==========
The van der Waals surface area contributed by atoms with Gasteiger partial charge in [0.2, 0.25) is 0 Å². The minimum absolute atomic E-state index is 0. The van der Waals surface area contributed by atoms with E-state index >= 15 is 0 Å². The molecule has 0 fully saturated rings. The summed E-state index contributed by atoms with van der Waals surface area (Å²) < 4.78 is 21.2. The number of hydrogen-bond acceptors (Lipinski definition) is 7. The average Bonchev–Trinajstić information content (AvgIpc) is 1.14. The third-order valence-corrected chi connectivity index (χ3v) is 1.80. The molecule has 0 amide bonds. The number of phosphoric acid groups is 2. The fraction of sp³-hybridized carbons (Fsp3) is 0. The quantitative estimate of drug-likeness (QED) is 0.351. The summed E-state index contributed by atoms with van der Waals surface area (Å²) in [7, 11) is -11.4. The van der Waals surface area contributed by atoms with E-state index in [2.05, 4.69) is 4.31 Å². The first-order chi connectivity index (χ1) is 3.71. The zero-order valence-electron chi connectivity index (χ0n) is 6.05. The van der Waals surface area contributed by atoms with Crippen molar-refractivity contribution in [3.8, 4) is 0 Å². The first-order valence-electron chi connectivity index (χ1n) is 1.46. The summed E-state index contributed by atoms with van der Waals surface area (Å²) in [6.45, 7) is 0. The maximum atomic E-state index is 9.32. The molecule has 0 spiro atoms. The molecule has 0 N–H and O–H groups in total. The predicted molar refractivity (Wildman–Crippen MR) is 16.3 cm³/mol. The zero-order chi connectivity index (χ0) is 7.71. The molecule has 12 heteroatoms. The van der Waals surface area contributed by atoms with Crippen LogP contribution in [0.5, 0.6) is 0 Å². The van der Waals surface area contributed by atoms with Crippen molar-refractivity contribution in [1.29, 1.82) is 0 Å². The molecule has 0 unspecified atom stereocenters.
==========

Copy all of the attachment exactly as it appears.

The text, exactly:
The van der Waals surface area contributed by atoms with Gasteiger partial charge in [0.2, 0.25) is 0 Å². The minimum absolute atomic E-state index is 0. The van der Waals surface area contributed by atoms with E-state index >= 15 is 0 Å². The molecule has 0 fully saturated rings. The summed E-state index contributed by atoms with van der Waals surface area (Å²) < 4.78 is 21.2. The number of hydrogen-bond acceptors (Lipinski definition) is 7. The average Bonchev–Trinajstić information content (AvgIpc) is 1.14. The third-order valence-corrected chi connectivity index (χ3v) is 1.80. The molecule has 0 amide bonds. The number of phosphoric acid groups is 2. The fraction of sp³-hybridized carbons (Fsp3) is 0. The quantitative estimate of drug-likeness (QED) is 0.351. The summed E-state index contributed by atoms with van der Waals surface area (Å²) in [7, 11) is -11.4. The van der Waals surface area contributed by atoms with E-state index in [2.05, 4.69) is 4.31 Å². The first-order chi connectivity index (χ1) is 3.71. The zero-order valence-electron chi connectivity index (χ0n) is 6.05. The van der Waals surface area contributed by atoms with Crippen molar-refractivity contribution in [3.8, 4) is 0 Å². The first-order valence-electron chi connectivity index (χ1n) is 1.46. The summed E-state index contributed by atoms with van der Waals surface area (Å²) in [6.45, 7) is 0. The maximum atomic E-state index is 9.32. The molecule has 0 spiro atoms. The molecule has 0 N–H and O–H groups in total. The predicted molar refractivity (Wildman–Crippen MR) is 16.3 cm³/mol. The zero-order chi connectivity index (χ0) is 7.71. The molecule has 12 heteroatoms. The van der Waals surface area contributed by atoms with Crippen LogP contribution in [0.5, 0.6) is 0 Å². The van der Waals surface area contributed by atoms with Crippen molar-refractivity contribution in [1.29, 1.82) is 0 Å². The molecule has 0 unspecified atom stereocenters.